Among numerous variants of the list decoding techniques, the ordered-statistics decoding (OSD) is well known [4,7]. The structural properties of the FEC code are utilized to reduce the OSD complexity in [10]. The achievable coding gain of the OSD is improved by considering the multiple information sets in [11]. The decoding proposed in [12] exploits randomly generated biases to present the decoder with the multiple received soft-decision values. The sort and match decoding of [13] divides the received sequence into two disjoint segments. The list decoding is then performed for each of the two segments independently, and the two generated lists are combined using a sort and match algorithm to decide on the most likely transmitted codeword. The box and match decoding strategy is developed in [5]. An alternative approach to the soft-decision decoding of linear binary block codes relies on the sphere decoding techniques [14,15]. For example, the input sphere decoder (ISD) considered in this article can be considered to be a trivial sphere decoding algorithm. Furthermore, the structure of the channel code can be exploited to design the channel code-specific list decoding [16].

In this article, we investigate the OSD-based decoding strategies for linear binary block codes. Our aim is to obtain low-complexity decoding schemes that provide sufficiently large or valuable coding gains, and more importantly, that are also well suited for implementation in the communication systems with limited hardware resources, e.g., at the nodes of wireless sensor networks [17]. We modify the original OSD by considering disjoint segments of the MRIPs [18]. Such segmentation of the MRIPs creates flexibility that can be exploited to fine-tune a trade-off between the BER performance and the decoding complexity. Thus, the original OSD can be considered to be a special case of the segmentation-based OSD having only one segment corresponding to the MRIPs. Furthermore, since the complexity of obtaining a row echelon form of the generator matrix for every received codeword represents a significant part of the overall decoding complexity, we examine a partial OSD (POSD) when only the systematic part of the received codeword is ordered. Finally, the simulation results presented in [18] are extended with the rigorous analysis of the probability of error for the OSD schemes which also includes the analysis how to select the optimum decoding list.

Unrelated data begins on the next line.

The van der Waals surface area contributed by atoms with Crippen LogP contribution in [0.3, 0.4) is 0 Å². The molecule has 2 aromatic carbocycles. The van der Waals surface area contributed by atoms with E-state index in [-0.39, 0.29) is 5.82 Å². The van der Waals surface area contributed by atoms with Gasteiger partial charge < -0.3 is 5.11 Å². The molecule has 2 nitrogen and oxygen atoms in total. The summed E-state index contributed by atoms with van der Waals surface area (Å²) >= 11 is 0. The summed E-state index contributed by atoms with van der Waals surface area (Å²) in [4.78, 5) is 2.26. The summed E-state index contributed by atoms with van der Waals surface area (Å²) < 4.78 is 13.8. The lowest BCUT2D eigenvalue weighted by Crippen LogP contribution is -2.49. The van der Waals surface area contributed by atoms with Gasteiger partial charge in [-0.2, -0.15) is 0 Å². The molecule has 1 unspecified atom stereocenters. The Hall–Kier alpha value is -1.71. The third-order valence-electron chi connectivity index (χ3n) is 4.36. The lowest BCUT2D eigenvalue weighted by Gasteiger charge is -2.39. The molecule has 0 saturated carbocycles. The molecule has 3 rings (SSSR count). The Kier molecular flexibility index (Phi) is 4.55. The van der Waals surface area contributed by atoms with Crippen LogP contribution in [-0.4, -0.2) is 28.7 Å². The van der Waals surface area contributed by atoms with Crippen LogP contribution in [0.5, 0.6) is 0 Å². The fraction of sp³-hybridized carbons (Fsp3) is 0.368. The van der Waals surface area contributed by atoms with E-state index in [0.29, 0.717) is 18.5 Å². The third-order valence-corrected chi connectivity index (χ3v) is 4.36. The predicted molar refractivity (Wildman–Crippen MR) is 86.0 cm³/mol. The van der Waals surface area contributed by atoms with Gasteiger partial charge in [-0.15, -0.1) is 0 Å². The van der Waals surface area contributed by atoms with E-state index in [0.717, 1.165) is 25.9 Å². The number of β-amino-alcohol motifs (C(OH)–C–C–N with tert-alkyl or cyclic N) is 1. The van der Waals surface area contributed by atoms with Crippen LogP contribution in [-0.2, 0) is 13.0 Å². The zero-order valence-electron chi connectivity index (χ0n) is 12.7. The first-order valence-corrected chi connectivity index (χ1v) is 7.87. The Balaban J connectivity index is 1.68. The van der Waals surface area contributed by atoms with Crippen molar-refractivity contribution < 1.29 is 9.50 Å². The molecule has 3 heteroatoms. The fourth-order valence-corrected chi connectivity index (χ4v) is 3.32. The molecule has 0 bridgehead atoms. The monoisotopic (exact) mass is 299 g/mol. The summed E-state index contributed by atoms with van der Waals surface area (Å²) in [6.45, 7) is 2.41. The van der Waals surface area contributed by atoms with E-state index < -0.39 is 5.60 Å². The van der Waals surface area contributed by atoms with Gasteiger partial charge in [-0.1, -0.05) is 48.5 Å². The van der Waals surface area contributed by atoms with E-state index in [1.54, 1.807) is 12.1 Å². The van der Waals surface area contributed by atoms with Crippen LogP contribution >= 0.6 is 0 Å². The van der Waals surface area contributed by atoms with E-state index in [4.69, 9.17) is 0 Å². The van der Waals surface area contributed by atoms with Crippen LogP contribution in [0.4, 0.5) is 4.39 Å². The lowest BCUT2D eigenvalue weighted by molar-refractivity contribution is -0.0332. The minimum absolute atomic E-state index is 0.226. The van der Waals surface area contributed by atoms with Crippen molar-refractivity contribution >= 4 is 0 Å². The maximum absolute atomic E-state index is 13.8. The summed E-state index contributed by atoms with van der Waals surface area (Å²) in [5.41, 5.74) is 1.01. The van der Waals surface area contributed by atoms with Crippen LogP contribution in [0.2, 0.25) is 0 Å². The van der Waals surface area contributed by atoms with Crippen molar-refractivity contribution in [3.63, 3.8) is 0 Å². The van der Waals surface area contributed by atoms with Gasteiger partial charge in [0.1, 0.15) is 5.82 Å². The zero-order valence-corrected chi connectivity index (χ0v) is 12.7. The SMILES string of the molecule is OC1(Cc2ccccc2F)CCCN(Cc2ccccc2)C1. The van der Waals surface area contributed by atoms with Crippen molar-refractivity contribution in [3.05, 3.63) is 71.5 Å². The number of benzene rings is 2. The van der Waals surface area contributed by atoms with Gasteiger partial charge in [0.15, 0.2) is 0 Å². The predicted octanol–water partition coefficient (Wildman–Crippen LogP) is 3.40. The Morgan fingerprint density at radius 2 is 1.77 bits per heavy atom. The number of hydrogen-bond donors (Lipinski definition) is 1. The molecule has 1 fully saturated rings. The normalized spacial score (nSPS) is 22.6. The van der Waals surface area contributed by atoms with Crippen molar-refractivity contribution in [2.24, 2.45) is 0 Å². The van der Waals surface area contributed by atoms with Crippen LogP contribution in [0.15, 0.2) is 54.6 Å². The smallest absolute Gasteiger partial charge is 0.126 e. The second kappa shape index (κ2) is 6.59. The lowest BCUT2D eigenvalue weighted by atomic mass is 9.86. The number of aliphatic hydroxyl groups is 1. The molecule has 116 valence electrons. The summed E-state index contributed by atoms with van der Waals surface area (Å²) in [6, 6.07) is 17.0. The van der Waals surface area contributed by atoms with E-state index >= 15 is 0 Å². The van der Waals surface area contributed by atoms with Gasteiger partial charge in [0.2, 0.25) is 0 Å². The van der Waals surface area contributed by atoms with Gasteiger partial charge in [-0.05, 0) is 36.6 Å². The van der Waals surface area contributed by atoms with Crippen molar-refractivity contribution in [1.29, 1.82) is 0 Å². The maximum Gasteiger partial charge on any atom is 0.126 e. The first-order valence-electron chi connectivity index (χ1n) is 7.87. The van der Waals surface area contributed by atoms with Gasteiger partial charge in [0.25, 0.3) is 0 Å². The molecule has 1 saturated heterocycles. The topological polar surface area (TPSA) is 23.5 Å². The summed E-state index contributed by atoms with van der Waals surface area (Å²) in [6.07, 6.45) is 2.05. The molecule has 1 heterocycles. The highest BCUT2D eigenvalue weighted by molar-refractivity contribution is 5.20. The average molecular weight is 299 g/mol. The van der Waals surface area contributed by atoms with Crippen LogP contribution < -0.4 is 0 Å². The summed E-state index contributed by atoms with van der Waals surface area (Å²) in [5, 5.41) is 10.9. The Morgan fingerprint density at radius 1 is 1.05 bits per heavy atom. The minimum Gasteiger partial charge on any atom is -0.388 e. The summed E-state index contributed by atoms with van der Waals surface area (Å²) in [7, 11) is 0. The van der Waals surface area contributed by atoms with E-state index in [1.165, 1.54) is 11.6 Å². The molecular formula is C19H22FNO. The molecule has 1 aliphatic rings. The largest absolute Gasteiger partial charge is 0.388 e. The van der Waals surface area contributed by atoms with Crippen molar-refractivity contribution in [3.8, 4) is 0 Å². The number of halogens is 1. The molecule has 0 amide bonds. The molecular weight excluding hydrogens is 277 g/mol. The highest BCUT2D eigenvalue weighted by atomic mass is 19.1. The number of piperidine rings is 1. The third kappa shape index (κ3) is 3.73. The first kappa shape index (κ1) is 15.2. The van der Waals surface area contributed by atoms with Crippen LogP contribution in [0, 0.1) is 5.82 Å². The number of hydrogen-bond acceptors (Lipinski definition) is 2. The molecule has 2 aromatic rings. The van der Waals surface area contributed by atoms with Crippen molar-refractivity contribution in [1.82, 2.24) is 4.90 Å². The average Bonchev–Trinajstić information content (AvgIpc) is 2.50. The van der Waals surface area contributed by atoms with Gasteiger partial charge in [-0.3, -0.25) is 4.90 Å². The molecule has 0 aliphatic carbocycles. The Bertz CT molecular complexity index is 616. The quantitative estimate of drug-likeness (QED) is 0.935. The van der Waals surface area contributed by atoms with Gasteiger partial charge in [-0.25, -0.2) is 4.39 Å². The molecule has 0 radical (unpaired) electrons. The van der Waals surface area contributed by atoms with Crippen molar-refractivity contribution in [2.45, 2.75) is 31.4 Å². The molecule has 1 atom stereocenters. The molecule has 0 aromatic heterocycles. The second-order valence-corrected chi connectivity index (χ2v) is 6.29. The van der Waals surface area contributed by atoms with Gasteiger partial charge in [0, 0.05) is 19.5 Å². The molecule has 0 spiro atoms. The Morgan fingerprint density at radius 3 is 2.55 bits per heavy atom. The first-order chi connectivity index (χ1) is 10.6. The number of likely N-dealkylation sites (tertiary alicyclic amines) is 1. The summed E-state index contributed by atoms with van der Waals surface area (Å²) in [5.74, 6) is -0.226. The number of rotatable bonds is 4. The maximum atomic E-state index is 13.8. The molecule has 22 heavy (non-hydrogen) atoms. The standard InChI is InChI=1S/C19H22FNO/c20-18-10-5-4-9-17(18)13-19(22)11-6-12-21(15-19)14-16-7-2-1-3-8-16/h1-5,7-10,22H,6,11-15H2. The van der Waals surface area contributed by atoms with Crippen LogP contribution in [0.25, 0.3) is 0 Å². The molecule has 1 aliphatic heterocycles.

The rest of this article is organized as follows. System model is described in “System model” section. Construction of the list of the test error patterns is investigated in “List selection” section. The list decoding algorithms are developed in “List decoding algorithms” section. The performance analysis is considered in “Performance analysis” section. Numerical examples to compare the BER performance and the decoding complexity of the proposed decoding schemes are presented in “Numerical examples” section. Finally, conclusions are given in “Conclusions” section.

### System model